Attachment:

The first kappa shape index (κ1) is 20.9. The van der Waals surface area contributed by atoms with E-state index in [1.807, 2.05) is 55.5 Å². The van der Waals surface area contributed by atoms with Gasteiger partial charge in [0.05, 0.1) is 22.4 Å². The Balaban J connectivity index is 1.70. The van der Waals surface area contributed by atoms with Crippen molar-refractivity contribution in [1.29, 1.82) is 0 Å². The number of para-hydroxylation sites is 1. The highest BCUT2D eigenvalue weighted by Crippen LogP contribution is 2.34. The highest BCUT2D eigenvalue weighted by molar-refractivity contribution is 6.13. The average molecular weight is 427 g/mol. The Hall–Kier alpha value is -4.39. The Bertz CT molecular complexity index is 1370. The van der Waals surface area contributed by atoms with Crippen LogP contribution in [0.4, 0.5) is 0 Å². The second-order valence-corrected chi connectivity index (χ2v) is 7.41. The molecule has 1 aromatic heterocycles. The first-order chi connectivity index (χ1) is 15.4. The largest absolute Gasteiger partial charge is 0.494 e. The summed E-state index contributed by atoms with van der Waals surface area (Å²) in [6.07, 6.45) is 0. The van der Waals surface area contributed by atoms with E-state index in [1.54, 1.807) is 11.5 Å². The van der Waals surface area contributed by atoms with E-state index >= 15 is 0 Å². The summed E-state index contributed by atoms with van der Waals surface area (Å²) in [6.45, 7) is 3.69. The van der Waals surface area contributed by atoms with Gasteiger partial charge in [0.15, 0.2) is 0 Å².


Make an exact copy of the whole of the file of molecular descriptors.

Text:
The first kappa shape index (κ1) is 20.9. The van der Waals surface area contributed by atoms with E-state index in [1.807, 2.05) is 55.5 Å². The van der Waals surface area contributed by atoms with Gasteiger partial charge in [0.05, 0.1) is 22.4 Å². The Balaban J connectivity index is 1.70. The van der Waals surface area contributed by atoms with Crippen molar-refractivity contribution in [1.29, 1.82) is 0 Å². The number of para-hydroxylation sites is 1. The highest BCUT2D eigenvalue weighted by Crippen LogP contribution is 2.34. The highest BCUT2D eigenvalue weighted by molar-refractivity contribution is 6.13. The average molecular weight is 427 g/mol. The Hall–Kier alpha value is -4.39. The Bertz CT molecular complexity index is 1370. The van der Waals surface area contributed by atoms with Crippen LogP contribution in [0.4, 0.5) is 0 Å². The second-order valence-corrected chi connectivity index (χ2v) is 7.41. The molecule has 1 aromatic heterocycles. The first-order chi connectivity index (χ1) is 15.4. The largest absolute Gasteiger partial charge is 0.494 e. The summed E-state index contributed by atoms with van der Waals surface area (Å²) in [6.07, 6.45) is 0. The van der Waals surface area contributed by atoms with E-state index in [1.54, 1.807) is 11.5 Å². The van der Waals surface area contributed by atoms with E-state index >= 15 is 0 Å². The summed E-state index contributed by atoms with van der Waals surface area (Å²) in [6.45, 7) is 3.69. The van der Waals surface area contributed by atoms with Gasteiger partial charge in [0.15, 0.2) is 0 Å².